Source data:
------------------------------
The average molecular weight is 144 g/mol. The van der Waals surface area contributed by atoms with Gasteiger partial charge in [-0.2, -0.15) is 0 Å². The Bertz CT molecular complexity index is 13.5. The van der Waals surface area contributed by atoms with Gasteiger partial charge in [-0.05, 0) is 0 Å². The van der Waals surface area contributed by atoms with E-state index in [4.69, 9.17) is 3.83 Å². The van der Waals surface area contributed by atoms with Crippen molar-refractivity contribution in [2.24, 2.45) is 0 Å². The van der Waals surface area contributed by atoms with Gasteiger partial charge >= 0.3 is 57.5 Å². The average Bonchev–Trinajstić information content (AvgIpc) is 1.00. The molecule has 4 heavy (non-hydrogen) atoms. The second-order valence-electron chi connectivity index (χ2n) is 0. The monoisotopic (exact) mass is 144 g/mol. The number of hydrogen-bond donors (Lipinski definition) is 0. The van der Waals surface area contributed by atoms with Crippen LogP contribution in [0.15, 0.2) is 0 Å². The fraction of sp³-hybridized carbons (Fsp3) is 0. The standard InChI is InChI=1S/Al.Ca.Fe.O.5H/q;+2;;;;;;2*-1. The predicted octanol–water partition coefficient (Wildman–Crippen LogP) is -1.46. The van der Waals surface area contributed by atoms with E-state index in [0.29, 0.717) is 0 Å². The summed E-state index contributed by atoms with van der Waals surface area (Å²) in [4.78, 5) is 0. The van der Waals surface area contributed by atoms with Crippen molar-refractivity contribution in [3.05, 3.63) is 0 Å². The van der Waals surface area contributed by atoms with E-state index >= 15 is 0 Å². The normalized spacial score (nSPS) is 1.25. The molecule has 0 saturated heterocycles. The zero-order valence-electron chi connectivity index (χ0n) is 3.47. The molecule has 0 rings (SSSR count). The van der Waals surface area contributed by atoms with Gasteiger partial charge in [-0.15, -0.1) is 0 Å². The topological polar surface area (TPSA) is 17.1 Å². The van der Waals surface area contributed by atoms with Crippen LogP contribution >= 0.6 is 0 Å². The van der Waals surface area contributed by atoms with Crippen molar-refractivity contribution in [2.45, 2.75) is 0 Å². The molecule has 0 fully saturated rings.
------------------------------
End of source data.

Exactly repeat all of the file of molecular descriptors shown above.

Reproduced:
The average molecular weight is 144 g/mol. The van der Waals surface area contributed by atoms with Gasteiger partial charge in [-0.2, -0.15) is 0 Å². The Bertz CT molecular complexity index is 13.5. The van der Waals surface area contributed by atoms with Gasteiger partial charge in [-0.05, 0) is 0 Å². The van der Waals surface area contributed by atoms with E-state index in [4.69, 9.17) is 3.83 Å². The van der Waals surface area contributed by atoms with Crippen molar-refractivity contribution in [2.24, 2.45) is 0 Å². The van der Waals surface area contributed by atoms with Gasteiger partial charge >= 0.3 is 57.5 Å². The average Bonchev–Trinajstić information content (AvgIpc) is 1.00. The molecule has 4 heavy (non-hydrogen) atoms. The second-order valence-electron chi connectivity index (χ2n) is 0. The monoisotopic (exact) mass is 144 g/mol. The number of hydrogen-bond donors (Lipinski definition) is 0. The van der Waals surface area contributed by atoms with Crippen LogP contribution in [0.15, 0.2) is 0 Å². The fraction of sp³-hybridized carbons (Fsp3) is 0. The standard InChI is InChI=1S/Al.Ca.Fe.O.5H/q;+2;;;;;;2*-1. The predicted octanol–water partition coefficient (Wildman–Crippen LogP) is -1.46. The van der Waals surface area contributed by atoms with E-state index in [0.29, 0.717) is 0 Å². The summed E-state index contributed by atoms with van der Waals surface area (Å²) in [4.78, 5) is 0. The van der Waals surface area contributed by atoms with Crippen molar-refractivity contribution in [3.05, 3.63) is 0 Å². The van der Waals surface area contributed by atoms with E-state index >= 15 is 0 Å². The normalized spacial score (nSPS) is 1.25. The molecule has 0 saturated heterocycles. The zero-order valence-electron chi connectivity index (χ0n) is 3.47. The molecule has 0 rings (SSSR count). The van der Waals surface area contributed by atoms with Gasteiger partial charge in [-0.15, -0.1) is 0 Å². The topological polar surface area (TPSA) is 17.1 Å². The van der Waals surface area contributed by atoms with Crippen LogP contribution >= 0.6 is 0 Å². The van der Waals surface area contributed by atoms with Crippen molar-refractivity contribution in [2.45, 2.75) is 0 Å². The molecule has 0 fully saturated rings.